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Forum Index > Rifles general discussion > got my 300 win mag

got my 300 win mag

31 Mar 2012
@ 11:24 pm (GMT)

trevor savage

got my new rifle, so happy.
remington 700 sps dm, 300 win mag. ($999 from jeff in new plymouth)
only put 4 rounds down range to get the feel of it :) i like it.
180gr remington core lokt.
going to do a few groups tomorrow at 100m.

Replies

01 Apr 2012
@ 09:12 am (GMT)

Nathan Foster

Re: got my 300 win mag
Good to hear Trevor.

Typical of Jeff, always keeps his prices right down low.

Just take your time with it, one step at a time. Try to keep in mind that you have a raw, unfinished project, there simply isn't enough in $999 NZ for Remington to build a tack driver. From here on in, performance will come as a result of of the effort you put in towards optimizing / accurizing the platform. Don't expect to be taking long shots at this stage. The rifle may by a stroke of luck be very accurate, but don't be disappointed if it isn't, this is just the beginning.
01 Apr 2012
@ 10:28 am (GMT)

trevor savage

Re: got my 300 win mag
best group so far is shots 8 9 10.

http://www.facebook.com/photo.php?fbid=10150654956167297&set=a.471579952296.243112.751327296&type=3&theater

this will be a long project cause im not rich, but im happy with the start.
will try different ammo next.
01 Apr 2012
@ 09:55 pm (GMT)

trevor savage

Re: got my 300 win mag
for upgrading the stock is 70001 Remington 700 BDL Long Action, Standard Barrel, with Pillar Bed Stock NZ$362 (incl. GST) at outdoorsupplies.co.nz suitable with the Detachable Magazine?

what are some good ways to go on a tight budget?
i figure i need a stock and a better scope at some stage.

for now im just removing the copper fouling, pay day i will buy more ammo and keep shooting.
02 Apr 2012
@ 04:19 pm (GMT)

Nathan Foster

Re: got my 300 win mag
Hi Trevor, I had a look at the accuracy, it is very good, infact for an out of the box 2012 SPSS, it is exceptional. If this is consistent, it tells us that the bore (and action) is extremely good. You will be able to build on this, refining accuracy down below 1" and further down to hopefully you hit the sub .5" mark- if you want to achieve this.

There are several ways to go on a limited budget. I could go on here for pages and pages. Instead, I will offer a few ideas.

Utilize existing stock and learn how to bed and stabilize the rifle for yourself. This can really extend your knowledge. This can allow you to make mistakes without the worry of negatively effecting the aesthetic appearances of a custom stock. You can then go on to bed a custom stock later on if you so choose.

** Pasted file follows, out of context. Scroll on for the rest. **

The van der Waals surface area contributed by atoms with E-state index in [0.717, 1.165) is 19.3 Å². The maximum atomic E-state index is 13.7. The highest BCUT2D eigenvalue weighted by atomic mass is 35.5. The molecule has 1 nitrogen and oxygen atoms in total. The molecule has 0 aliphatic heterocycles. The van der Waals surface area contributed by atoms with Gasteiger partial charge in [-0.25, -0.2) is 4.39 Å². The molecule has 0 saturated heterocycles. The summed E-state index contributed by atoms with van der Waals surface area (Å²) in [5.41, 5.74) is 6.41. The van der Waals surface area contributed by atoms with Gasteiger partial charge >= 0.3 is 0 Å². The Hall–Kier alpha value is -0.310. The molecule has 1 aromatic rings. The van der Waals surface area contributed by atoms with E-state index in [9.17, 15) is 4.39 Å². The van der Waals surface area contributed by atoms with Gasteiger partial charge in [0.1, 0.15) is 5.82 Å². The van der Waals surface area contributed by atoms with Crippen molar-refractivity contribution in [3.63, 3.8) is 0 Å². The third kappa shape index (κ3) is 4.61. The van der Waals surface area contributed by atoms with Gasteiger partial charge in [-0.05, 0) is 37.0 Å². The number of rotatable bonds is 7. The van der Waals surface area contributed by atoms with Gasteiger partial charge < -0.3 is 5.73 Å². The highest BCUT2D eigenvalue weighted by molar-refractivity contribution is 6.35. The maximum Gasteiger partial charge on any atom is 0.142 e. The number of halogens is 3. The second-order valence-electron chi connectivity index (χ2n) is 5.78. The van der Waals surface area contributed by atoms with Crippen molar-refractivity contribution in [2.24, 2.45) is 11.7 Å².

Obtain one of the following- Boyds laminate stock, Bell & Carlson, H.S precision or McMillan stock. The rifle will still need bedding for optimum accuracy, there is no way around this sorry. The Boyds stock will be the easiest for you to learn on, you will not have to worry about paint chipping during the bedding process. On the other hand, the B&C and H.S Sendero style stocks have a textured grip and tend to be a little better regarding fore hand / forend control. The Boyds is $U.S (( while the B&C is the cheapest of the glass / ali stocks, usually around $U.S 300. The choice is entirely yours, I have used all the brands, each have merit, I like them all.


The trigger will need to be lightened to 1.5lb for precision shooting. Your trigger may achieve this but it may also be a rubbish bin job. Please refer to the post in the long range thread, wants to buy an SPS 7mm Rem Mag for long range hunting. I would like you to read it in full please. Regarding the trigger though, in summary, a Timney trigger is the fix.

Polish the bore and keep it well polished. Some folk have a funny idea that abrasive polishing compounds will wear the bore out. We can excersize some common sense here. The heat of shootng opens up the pores in the steel. If left unattended, the pores will continue to open (for all you metal workers out there- think of it as a typical heat effected area, you know how that looks and how the steel looks like it has been bead blasted). Polishing closes up the pores and preserves the throat, so abrasiz=ve polishing achieves the opposite of what many folk perceive. During the break in phase, abrasive polishing also removes fine burrs.

Articles to refer to on the Knowledge base are:

What is rifle bedding
Bedding tutorial
Stock stabilizer tutorial
Hold that forend (regarding technique)
How to break in a rifle barrel

Hope that helps a bit. You have a really good rifle, never sell it, when its worn, simply replace the barrel or stock or whatever needs replacing. Your rifle is a keeper.
 

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